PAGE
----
JOEY NOLFI: Well, David and I, I think we're actually predicting that one to win for now.

DAVID CANFIELD: Yeah, we are.

JOEY NOLFI: Specifically for reasons like that. I mean, Lin getting a nomination was I think what sealed it for me. I think this group loves a big commercial project. And it doesn't get much better than Disney making a movie of one of the biggest modern Broadway hits of all time. And a smaller group, like the HFPA, I think is probably more susceptible to groupthink than something like the Academy. So they might all sort of band together to elevate a Broadway movie as a symbol of uplifting Broadway at a time when that industry is really in crisis. So I think we could see that one pull out the win.

GERRAD HALL: Do you think its biggest competition then is "Borat?" Like Sacha Baron Cohen and scene-stealer and newcomer, she's so great, Maria Balaklova, can they get in here and take these wins?

DAVID CANFIELD: I think Maria Balaklova's a really interesting contender in Best Actress. She's around legends like Michelle Pfeiffer, but she is this jolt of comic energy and excitement that feels like tailor made for the HFPA to get behind. And then in Best Actor. Sacha Baron Cohen won this award for the original "Borat" and I don't see why that would not repeat here.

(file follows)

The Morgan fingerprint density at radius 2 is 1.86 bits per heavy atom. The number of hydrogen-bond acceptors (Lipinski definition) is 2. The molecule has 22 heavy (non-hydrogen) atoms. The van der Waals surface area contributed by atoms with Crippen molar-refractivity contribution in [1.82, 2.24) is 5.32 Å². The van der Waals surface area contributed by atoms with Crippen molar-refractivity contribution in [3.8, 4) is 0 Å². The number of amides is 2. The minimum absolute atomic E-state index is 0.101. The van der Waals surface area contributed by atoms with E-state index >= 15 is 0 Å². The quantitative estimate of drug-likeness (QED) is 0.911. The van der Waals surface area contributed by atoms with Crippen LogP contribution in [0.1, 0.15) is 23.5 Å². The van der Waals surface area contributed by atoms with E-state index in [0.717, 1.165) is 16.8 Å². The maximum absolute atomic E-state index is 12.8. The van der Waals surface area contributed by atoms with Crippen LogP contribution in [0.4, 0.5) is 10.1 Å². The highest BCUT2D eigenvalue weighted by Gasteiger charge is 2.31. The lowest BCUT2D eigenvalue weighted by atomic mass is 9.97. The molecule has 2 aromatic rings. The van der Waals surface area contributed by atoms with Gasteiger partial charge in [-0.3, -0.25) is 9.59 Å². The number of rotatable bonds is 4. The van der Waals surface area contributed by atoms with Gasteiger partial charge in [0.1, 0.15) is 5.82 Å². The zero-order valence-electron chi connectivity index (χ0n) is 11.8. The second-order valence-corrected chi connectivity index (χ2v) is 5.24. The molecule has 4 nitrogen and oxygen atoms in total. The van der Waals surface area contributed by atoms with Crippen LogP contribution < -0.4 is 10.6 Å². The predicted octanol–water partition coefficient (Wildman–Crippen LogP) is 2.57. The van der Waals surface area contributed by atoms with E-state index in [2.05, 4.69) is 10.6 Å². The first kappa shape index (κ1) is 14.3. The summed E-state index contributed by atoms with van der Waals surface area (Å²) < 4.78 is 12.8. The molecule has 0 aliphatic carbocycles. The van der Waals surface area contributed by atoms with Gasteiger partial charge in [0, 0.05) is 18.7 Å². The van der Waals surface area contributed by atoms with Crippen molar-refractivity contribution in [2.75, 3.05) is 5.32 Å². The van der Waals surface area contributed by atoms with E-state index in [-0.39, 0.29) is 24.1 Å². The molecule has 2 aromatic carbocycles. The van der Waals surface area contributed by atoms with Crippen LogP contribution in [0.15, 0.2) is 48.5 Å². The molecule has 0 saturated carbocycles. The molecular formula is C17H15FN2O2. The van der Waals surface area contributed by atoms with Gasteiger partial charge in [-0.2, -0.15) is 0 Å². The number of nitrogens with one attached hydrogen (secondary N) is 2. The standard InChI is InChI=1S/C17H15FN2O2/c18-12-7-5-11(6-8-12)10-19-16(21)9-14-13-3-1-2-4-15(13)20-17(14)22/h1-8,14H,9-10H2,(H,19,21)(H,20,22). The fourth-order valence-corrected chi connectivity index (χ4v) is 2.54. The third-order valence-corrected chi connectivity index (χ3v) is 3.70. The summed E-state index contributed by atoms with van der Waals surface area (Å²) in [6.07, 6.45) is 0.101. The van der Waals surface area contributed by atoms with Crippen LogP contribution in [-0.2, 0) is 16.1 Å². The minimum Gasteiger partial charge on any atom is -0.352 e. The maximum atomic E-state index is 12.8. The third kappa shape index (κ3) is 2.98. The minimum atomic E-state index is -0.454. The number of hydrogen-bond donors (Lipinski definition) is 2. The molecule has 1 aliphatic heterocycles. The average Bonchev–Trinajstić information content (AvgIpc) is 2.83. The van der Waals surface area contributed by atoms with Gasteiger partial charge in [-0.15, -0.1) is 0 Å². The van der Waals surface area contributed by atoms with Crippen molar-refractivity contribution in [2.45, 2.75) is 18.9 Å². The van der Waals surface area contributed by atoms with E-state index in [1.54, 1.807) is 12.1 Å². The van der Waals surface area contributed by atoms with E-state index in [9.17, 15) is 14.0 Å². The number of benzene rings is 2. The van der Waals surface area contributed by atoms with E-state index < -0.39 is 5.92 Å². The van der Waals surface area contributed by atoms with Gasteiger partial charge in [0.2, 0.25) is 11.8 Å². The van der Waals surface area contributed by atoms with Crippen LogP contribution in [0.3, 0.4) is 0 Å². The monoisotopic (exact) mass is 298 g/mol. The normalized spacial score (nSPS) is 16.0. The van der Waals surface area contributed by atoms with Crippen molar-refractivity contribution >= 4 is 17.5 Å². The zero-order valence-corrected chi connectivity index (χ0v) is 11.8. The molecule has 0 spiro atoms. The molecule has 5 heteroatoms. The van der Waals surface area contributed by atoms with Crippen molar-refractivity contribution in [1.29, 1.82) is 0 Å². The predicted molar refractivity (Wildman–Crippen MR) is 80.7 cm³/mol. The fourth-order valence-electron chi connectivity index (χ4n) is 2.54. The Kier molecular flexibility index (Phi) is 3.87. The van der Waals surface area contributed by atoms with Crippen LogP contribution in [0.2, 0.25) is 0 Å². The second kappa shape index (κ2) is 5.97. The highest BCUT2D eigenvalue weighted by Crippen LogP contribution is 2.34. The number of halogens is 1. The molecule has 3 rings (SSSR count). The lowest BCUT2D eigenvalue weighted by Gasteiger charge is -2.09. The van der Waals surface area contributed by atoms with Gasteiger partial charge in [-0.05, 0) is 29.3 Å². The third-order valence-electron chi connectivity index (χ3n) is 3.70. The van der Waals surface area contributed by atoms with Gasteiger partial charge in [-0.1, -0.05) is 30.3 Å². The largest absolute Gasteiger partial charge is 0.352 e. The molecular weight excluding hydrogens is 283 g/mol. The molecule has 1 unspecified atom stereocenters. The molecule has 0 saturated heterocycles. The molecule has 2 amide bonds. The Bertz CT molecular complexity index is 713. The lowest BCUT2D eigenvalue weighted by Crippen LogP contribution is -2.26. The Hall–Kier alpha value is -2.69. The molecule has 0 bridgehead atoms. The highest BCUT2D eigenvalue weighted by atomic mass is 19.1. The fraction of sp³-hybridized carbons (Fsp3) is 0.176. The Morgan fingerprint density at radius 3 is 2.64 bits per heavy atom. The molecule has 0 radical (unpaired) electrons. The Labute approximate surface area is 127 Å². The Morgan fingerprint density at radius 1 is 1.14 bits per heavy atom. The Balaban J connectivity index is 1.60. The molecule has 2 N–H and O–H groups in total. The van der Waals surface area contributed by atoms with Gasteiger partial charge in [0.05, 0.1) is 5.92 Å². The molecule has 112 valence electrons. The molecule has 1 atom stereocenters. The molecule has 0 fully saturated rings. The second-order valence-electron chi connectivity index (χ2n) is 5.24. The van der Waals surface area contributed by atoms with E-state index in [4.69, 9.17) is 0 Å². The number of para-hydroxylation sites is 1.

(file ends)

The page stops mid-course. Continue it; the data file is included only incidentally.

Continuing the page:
Lin-Manuel's an interesting challenger perhaps, but I think that in terms of performance, it's a, even though both we've seen before, it's a fresher kind of vibe, for lack of a better word with "Hamilton." Obviously, it's more of a stage production. I think performances will have a little bit of a harder time to break through in a category like this.